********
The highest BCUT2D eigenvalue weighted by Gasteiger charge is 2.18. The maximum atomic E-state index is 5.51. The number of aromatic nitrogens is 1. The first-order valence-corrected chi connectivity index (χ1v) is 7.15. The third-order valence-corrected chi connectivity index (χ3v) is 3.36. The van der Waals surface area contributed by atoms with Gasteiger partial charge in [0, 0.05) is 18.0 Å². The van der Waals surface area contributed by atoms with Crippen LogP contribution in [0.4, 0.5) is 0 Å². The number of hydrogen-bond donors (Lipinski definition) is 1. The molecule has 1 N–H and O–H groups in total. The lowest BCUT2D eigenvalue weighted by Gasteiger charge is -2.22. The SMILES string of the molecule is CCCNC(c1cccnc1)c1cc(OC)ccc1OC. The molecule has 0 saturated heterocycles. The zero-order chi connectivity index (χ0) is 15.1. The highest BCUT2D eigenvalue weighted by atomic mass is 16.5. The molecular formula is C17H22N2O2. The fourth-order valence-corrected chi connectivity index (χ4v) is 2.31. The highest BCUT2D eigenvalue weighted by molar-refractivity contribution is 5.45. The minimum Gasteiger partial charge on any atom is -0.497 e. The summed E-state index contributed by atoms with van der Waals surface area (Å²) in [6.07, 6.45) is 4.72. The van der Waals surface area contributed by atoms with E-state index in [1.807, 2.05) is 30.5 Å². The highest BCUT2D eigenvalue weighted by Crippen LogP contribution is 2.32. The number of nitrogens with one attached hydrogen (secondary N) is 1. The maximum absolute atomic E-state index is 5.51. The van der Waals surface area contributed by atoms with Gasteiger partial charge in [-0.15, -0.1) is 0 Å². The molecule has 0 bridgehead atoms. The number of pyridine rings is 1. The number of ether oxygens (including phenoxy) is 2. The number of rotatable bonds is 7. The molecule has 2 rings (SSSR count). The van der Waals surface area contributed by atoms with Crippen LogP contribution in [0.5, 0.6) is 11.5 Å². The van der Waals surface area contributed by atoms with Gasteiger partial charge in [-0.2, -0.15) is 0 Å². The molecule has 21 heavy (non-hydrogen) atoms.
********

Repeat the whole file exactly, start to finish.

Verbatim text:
The highest BCUT2D eigenvalue weighted by Gasteiger charge is 2.18. The maximum atomic E-state index is 5.51. The number of aromatic nitrogens is 1. The first-order valence-corrected chi connectivity index (χ1v) is 7.15. The third-order valence-corrected chi connectivity index (χ3v) is 3.36. The van der Waals surface area contributed by atoms with Gasteiger partial charge in [0, 0.05) is 18.0 Å². The van der Waals surface area contributed by atoms with Crippen LogP contribution in [0.4, 0.5) is 0 Å². The number of hydrogen-bond donors (Lipinski definition) is 1. The molecule has 1 N–H and O–H groups in total. The lowest BCUT2D eigenvalue weighted by Gasteiger charge is -2.22. The SMILES string of the molecule is CCCNC(c1cccnc1)c1cc(OC)ccc1OC. The molecule has 0 saturated heterocycles. The zero-order chi connectivity index (χ0) is 15.1. The highest BCUT2D eigenvalue weighted by atomic mass is 16.5. The molecular formula is C17H22N2O2. The fourth-order valence-corrected chi connectivity index (χ4v) is 2.31. The highest BCUT2D eigenvalue weighted by molar-refractivity contribution is 5.45. The minimum Gasteiger partial charge on any atom is -0.497 e. The summed E-state index contributed by atoms with van der Waals surface area (Å²) in [6.07, 6.45) is 4.72. The van der Waals surface area contributed by atoms with E-state index in [1.807, 2.05) is 30.5 Å². The highest BCUT2D eigenvalue weighted by Crippen LogP contribution is 2.32. The number of nitrogens with one attached hydrogen (secondary N) is 1. The maximum absolute atomic E-state index is 5.51. The van der Waals surface area contributed by atoms with Gasteiger partial charge in [-0.15, -0.1) is 0 Å². The molecule has 0 bridgehead atoms. The number of pyridine rings is 1. The number of ether oxygens (including phenoxy) is 2. The number of rotatable bonds is 7. The molecule has 2 rings (SSSR count). The van der Waals surface area contributed by atoms with Crippen LogP contribution in [0.5, 0.6) is 11.5 Å². The van der Waals surface area contributed by atoms with Gasteiger partial charge in [-0.2, -0.15) is 0 Å². The molecule has 21 heavy (non-hydrogen) atoms.